19 May 2006

Artificial Personalities To Populate Virtual World

by Kate Melville

A fascinating experiment into personality and social interaction in which millions of software agents will potentially evolve their own culture is about to be switched on by five European research institutes. The NEW TIES project will be a virtual world populated by randomly generated software beings, capable of developing their own language and society.

The project has brought together AI experts, computer scientists, sociologists and linguists to study natural processes (like language development), and to advance the construction of collective artificial intelligence. "While individual, or machine, learning and evolutionary behavior have been quite well studied, social learning is still an unknown quantity," says project coordinator Gusz Eiben, an AI professor at the Vrije Universiteit, Amsterdam. "For the linguists and sociologists, the main motivation is to study existing processes in societies and languages.

The computer scientists on the other hand want to develop and study machine collaboration, with an eye on future applications in robotics," he added.

The NEW TIES world will initially be running across a grid of 60 computers. The virtual world will support about 1,000 agents (artificial personalities) at first, building eventually to millions - each one a unique entity with its own characteristics, including gender, life expectancy, fertility, size, and metabolism. The agents will each have their own distinguishing characteristics to make them recognizable. Some of their traits will be inherited from their parents, and passed on to their offspring, but they will also be able to learn from their own experiences and from each other.

"We are not hardwiring agents," stresses Eiben. "We are not programming how they behave. Each entity has its own 'controller,' analogous to a brain. And because we want to create an interesting controller, we have to produce a challenging world - otherwise there would be no impetus for development. So, in one scenario, we have created a world with seasons - so that the agents have to learn to find, transport and store food. And there are two rival groups, so they will have to learn to tell friend from foe."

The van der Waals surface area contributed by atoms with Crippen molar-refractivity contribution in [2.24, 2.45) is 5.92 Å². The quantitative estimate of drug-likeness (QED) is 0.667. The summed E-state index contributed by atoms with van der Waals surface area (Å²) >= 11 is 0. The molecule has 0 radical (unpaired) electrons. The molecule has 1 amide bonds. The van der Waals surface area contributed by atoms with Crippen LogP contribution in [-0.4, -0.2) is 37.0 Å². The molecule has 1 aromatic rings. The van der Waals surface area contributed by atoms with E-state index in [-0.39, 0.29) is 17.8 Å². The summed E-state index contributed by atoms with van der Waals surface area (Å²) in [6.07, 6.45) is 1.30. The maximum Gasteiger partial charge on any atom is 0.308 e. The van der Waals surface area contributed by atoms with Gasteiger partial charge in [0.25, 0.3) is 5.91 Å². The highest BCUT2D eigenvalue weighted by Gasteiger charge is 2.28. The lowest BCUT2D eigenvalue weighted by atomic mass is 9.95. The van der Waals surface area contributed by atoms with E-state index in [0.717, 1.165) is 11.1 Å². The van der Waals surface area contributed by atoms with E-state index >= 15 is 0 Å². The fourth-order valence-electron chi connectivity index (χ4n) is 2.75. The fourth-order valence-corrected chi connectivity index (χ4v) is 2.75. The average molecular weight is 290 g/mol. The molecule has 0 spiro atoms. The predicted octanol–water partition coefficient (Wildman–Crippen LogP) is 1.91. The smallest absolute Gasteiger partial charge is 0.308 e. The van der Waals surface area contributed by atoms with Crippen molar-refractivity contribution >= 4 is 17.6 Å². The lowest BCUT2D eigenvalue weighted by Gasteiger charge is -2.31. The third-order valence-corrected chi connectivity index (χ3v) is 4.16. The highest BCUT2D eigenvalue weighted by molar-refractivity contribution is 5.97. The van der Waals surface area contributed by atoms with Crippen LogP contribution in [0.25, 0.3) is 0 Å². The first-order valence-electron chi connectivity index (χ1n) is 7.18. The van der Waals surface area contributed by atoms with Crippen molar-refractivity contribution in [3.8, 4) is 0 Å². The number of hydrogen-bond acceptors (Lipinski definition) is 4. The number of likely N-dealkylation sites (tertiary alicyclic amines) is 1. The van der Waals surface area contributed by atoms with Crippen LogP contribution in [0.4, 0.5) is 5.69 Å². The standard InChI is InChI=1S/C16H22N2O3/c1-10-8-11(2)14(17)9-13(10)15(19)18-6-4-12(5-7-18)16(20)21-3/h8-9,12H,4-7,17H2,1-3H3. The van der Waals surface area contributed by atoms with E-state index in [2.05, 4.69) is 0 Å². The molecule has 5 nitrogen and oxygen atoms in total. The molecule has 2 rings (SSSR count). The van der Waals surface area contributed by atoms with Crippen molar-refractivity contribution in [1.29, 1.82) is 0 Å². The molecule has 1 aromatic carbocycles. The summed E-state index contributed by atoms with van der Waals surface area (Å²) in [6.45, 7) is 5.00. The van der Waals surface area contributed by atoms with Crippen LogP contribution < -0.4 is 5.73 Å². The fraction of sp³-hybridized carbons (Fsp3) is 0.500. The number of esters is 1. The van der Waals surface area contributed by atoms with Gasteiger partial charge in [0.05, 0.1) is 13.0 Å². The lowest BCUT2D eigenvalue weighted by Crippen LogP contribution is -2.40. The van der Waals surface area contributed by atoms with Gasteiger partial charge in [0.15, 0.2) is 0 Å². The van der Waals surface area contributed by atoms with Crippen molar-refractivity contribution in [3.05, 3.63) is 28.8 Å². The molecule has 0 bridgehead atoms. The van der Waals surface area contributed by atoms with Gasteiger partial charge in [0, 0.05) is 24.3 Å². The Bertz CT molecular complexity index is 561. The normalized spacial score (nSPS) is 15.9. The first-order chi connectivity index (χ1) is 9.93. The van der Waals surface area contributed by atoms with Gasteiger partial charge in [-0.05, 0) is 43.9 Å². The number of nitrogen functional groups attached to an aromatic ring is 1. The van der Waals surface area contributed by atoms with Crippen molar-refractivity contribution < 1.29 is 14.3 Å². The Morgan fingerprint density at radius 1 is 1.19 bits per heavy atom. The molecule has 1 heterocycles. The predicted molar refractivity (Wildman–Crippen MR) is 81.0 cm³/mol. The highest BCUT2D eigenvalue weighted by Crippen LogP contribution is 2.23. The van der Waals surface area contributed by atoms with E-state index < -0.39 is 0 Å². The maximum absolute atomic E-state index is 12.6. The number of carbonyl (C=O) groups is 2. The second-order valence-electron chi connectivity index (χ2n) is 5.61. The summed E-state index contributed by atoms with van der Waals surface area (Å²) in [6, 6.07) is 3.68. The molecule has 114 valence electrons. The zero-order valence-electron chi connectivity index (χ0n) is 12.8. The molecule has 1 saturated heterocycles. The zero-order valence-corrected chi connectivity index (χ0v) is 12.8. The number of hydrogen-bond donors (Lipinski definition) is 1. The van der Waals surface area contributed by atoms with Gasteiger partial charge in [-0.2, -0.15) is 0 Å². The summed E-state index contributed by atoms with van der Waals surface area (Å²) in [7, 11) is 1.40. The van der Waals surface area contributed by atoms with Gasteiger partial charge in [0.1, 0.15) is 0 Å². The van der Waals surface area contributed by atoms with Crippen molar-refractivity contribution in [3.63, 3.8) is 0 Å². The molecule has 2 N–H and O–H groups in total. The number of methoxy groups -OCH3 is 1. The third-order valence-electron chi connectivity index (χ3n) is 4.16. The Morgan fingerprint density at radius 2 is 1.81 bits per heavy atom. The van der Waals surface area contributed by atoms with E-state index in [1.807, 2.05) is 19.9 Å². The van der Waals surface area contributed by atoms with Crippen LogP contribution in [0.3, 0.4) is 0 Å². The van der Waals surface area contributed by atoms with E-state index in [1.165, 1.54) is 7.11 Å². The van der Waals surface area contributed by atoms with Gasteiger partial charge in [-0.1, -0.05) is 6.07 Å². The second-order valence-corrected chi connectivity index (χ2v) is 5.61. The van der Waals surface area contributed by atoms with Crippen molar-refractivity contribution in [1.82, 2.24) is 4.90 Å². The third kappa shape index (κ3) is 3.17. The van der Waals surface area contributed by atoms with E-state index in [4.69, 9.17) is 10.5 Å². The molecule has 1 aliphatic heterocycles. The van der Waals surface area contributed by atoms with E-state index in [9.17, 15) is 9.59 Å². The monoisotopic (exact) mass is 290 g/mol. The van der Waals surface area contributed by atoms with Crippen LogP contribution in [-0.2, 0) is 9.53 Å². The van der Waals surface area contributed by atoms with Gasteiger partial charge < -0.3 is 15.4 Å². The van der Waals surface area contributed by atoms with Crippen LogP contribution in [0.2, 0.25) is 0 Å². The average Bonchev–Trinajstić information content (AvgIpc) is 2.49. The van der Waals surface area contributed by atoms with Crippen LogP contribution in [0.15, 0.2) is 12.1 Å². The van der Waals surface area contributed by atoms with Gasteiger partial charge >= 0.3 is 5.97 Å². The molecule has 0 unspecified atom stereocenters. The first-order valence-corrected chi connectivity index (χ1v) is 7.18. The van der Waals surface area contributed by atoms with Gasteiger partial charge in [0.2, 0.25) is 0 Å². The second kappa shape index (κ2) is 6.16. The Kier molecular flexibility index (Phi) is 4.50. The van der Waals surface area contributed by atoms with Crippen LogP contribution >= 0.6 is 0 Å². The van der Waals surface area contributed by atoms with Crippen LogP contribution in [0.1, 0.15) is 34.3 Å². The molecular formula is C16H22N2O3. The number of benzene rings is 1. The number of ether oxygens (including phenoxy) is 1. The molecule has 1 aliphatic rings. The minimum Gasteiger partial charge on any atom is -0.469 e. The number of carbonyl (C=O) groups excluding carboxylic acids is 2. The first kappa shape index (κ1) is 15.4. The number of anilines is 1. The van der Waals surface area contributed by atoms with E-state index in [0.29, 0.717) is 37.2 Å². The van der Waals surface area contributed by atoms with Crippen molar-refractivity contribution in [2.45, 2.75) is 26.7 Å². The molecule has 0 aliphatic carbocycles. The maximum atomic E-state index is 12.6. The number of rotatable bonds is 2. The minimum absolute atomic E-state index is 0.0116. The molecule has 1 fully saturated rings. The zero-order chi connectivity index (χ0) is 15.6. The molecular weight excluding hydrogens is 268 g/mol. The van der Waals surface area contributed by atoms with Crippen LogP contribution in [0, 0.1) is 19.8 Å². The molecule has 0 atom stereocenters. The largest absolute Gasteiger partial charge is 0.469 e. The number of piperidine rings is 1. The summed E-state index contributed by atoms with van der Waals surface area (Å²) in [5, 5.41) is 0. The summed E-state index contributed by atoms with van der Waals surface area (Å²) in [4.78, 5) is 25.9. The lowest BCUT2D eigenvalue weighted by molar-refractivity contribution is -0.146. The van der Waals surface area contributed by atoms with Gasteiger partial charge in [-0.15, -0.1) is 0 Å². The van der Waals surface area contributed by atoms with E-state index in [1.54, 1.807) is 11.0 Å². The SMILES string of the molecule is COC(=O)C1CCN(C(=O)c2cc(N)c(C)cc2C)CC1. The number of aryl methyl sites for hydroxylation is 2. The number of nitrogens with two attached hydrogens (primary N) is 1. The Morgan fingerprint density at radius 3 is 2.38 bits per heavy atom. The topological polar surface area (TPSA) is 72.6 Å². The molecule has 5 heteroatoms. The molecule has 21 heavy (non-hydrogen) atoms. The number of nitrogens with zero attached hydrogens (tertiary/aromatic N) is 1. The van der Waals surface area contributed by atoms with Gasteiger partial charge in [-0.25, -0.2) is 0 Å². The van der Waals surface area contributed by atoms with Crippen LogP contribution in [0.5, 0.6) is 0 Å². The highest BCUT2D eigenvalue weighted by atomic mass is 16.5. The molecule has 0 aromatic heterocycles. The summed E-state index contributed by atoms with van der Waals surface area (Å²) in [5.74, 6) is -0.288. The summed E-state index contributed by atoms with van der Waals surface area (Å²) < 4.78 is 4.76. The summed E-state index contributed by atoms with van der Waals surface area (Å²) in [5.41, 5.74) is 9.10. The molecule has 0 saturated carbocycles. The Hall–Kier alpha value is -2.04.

The artificial life-forms will have the ability to communicate, using a native vocabulary of a few simple words like, 'food', 'near', and 'agent'. "One interesting question is how they will communicate," says Eiben. "Naturally, the linguists want to see how they develop a spoken language, but for the AI researchers we will also test to see if there are possible alternatives - telepathy, for example." Some basic rules will also be given, along the lines of, "if it's hot, it burns," but the agents are expected to add to the rule set as they discover new laws of nature.

Eiben said he hoped to eventually scale the world up to 5,000 computers, supporting a much larger population of agents, which he believes will kick-start complex emergent behaviors. Until then, he points to some intriguing results obtained from other platforms. His own findings have established that aggressive behavior increases in agent-worlds as life becomes easier, while an ideal world (ideal meaning maximum survival) has two main attributes: flexibility and mobility.

The project team is also working on a state-of-the-art visualization for its interface, to make its agents more comprehensible to a public well versed in The Sims and other computer realities.

Check out the NEW TIES website for more information about this project.

Source: Vrije Universiteit